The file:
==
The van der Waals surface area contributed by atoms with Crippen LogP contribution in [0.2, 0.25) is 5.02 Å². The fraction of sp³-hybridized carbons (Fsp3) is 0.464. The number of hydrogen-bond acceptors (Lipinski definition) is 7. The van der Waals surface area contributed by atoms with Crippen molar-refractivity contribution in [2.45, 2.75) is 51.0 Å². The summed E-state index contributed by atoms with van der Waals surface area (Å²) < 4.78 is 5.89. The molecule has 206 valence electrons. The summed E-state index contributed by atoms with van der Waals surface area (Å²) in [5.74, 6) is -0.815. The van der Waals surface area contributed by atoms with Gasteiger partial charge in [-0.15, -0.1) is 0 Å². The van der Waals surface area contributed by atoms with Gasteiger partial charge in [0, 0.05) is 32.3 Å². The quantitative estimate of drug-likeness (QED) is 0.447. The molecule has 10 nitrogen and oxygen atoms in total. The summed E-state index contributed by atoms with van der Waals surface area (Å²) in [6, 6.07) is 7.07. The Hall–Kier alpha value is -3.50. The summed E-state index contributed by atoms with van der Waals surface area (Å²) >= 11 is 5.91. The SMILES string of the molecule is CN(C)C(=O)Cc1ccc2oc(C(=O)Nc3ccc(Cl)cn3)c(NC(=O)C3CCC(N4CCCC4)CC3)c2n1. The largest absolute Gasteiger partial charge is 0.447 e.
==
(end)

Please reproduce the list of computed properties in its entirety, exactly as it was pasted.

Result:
The van der Waals surface area contributed by atoms with Crippen LogP contribution in [0.2, 0.25) is 5.02 Å². The fraction of sp³-hybridized carbons (Fsp3) is 0.464. The number of hydrogen-bond acceptors (Lipinski definition) is 7. The van der Waals surface area contributed by atoms with Crippen molar-refractivity contribution in [2.45, 2.75) is 51.0 Å². The summed E-state index contributed by atoms with van der Waals surface area (Å²) < 4.78 is 5.89. The molecule has 206 valence electrons. The summed E-state index contributed by atoms with van der Waals surface area (Å²) in [5.74, 6) is -0.815. The van der Waals surface area contributed by atoms with Gasteiger partial charge in [-0.15, -0.1) is 0 Å². The van der Waals surface area contributed by atoms with Gasteiger partial charge in [0, 0.05) is 32.3 Å². The quantitative estimate of drug-likeness (QED) is 0.447. The molecule has 10 nitrogen and oxygen atoms in total. The summed E-state index contributed by atoms with van der Waals surface area (Å²) in [6, 6.07) is 7.07. The Hall–Kier alpha value is -3.50. The summed E-state index contributed by atoms with van der Waals surface area (Å²) >= 11 is 5.91. The SMILES string of the molecule is CN(C)C(=O)Cc1ccc2oc(C(=O)Nc3ccc(Cl)cn3)c(NC(=O)C3CCC(N4CCCC4)CC3)c2n1. The largest absolute Gasteiger partial charge is 0.447 e.